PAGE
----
3. Other Tips for Choosing The Best Lens for Family Photography?

Which genre within family photography are you most into? Are you looking to get the best lens for family portraits or are you finding yourself shooting candid shots? The type of family shots you prefer should affect the type of lens you go for.

A wide-angle lens is not the most often used lens for family photography. It does give you the possibility to get some shots that are different than the usual family photos. However, if you only want to add a single lens to your camera bag, then opt for a flexible one and perhaps skip on the wide-angle range.

You should also check whether the lens you choose have an image stabilizer (IS) or vibration reduction (VR) feature. It helps improve your keeper rate at a slower shutter speed, and often worth the extra price tag.

4. Choosing the Ideal Focal Length for Your Camera Brand

Big camera brands like Nikon, Canon, and Sony have been producing lenses for generations. The standard and most popular focal lengths (per full-frame cameras) are the following:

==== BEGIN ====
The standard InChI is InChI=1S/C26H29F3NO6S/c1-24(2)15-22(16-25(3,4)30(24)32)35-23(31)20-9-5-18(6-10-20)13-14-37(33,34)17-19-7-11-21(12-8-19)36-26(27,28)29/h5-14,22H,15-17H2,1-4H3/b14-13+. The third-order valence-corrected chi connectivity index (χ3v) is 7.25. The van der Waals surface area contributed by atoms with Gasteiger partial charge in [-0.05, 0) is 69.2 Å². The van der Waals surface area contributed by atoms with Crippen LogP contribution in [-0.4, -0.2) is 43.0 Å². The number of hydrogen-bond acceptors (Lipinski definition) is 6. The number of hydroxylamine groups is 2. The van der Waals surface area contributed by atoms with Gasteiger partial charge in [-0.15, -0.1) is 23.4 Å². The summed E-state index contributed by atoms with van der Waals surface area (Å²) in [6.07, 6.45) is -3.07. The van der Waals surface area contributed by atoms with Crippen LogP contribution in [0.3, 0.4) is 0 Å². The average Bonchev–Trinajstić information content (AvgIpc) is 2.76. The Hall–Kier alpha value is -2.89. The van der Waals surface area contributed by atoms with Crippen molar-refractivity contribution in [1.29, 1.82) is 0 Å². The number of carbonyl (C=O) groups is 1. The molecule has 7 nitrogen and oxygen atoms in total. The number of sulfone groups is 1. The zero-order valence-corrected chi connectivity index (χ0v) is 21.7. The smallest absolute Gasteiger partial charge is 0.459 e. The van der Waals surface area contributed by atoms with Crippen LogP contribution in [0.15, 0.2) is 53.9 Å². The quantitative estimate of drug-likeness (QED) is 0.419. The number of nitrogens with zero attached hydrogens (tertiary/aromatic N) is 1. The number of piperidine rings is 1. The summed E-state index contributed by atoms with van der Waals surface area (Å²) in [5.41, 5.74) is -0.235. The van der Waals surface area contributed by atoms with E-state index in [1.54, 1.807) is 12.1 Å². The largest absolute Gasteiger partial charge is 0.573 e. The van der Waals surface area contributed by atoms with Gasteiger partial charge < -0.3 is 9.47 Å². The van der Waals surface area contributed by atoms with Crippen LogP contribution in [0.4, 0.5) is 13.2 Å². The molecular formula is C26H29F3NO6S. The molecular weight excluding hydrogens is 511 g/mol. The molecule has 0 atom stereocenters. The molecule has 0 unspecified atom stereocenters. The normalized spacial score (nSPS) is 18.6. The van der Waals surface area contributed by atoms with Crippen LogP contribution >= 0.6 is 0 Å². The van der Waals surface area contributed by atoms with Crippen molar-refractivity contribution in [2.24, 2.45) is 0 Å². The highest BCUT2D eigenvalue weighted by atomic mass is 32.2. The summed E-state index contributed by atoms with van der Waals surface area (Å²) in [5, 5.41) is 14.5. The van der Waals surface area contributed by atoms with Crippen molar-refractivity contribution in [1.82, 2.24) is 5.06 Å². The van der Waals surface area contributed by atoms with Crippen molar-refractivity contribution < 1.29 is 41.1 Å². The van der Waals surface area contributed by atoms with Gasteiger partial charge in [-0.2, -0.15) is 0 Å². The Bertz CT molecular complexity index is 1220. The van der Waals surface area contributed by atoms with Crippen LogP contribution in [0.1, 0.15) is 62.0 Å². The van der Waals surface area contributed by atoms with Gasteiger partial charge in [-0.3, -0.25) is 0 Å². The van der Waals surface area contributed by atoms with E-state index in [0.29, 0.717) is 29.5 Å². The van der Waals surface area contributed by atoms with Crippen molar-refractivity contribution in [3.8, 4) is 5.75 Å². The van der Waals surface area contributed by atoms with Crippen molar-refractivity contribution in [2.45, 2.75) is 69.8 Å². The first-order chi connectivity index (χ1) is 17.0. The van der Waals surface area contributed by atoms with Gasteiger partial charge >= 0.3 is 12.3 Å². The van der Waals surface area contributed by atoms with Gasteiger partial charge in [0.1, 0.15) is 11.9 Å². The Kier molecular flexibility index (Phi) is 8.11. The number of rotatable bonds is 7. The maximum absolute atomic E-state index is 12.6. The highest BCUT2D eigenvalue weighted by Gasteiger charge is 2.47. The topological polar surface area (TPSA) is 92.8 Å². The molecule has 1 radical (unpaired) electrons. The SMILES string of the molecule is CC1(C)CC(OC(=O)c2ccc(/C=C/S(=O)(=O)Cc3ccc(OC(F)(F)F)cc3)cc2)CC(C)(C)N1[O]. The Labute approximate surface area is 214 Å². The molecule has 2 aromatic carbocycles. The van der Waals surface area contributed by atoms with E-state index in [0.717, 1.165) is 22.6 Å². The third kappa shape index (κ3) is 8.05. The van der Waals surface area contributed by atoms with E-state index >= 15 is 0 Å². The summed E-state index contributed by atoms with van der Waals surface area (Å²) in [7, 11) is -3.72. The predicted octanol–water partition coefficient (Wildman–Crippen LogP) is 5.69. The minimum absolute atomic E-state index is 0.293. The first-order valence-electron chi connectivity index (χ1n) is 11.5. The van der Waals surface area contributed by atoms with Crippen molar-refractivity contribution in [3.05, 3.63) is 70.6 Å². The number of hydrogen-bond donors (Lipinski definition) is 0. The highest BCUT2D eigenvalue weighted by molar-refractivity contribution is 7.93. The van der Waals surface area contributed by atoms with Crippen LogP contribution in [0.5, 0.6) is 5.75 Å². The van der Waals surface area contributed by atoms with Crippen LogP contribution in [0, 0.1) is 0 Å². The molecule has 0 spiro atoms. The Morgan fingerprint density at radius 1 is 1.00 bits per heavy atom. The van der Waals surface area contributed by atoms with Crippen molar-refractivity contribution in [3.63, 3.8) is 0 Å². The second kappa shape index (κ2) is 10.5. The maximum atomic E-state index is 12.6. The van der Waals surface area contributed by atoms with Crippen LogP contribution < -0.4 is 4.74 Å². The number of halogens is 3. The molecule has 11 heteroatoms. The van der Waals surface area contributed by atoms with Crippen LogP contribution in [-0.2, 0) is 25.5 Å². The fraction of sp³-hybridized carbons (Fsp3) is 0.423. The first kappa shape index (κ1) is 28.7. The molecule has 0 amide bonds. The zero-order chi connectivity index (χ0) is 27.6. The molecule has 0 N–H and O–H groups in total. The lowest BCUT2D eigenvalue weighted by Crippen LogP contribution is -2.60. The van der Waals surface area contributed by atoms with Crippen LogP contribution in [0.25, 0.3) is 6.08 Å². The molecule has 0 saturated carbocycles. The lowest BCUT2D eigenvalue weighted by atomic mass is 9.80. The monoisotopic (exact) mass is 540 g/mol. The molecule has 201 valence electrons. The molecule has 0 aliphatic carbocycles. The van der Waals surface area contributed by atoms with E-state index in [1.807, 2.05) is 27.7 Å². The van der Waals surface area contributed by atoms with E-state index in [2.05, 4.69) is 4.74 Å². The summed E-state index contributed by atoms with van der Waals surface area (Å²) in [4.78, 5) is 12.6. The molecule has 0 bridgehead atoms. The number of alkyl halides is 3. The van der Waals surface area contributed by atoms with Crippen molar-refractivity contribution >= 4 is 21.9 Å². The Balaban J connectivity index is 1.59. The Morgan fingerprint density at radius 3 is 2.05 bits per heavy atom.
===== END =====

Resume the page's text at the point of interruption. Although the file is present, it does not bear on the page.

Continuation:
Zoom Lenses

  • 16-35mm (wide-angle lens, that lets you get close to your subject. However it can distort the perspective and make people’s faces look a bit funny.)
  • 24-70mm (a good choice for getting many people within the frame, and perhaps a portrait shot as well)
  • 24-105mm (with an increased range, you can get even more portrait-like shots as well).
  • 70-200mm (a good choice if you prefer to capture from a bit of a distance or like to shoot portraits of your family)
  • 100-400mm ( a bit on the long end for most family photography)

Prime Lenses

  • 24mm
  • 35mm
  • 50mm
  • 85mm
  • 105mm
  • 135mm
  • 200mm
  • 400mm

Remember this: “The ideal focal length range for portraits (faces) in full-frame cameras is from 50mm to 135mm.” Anything less or more, and their faces will be distorted.

Anything wider than 50mm and narrower than 135mm distorts their face and makes them look ugly. If you have up to 5 people to photograph use these focal lengths. If you have to shoot a group of people who exceed in numbers, then choose a wider focal length, i.e. 24mm.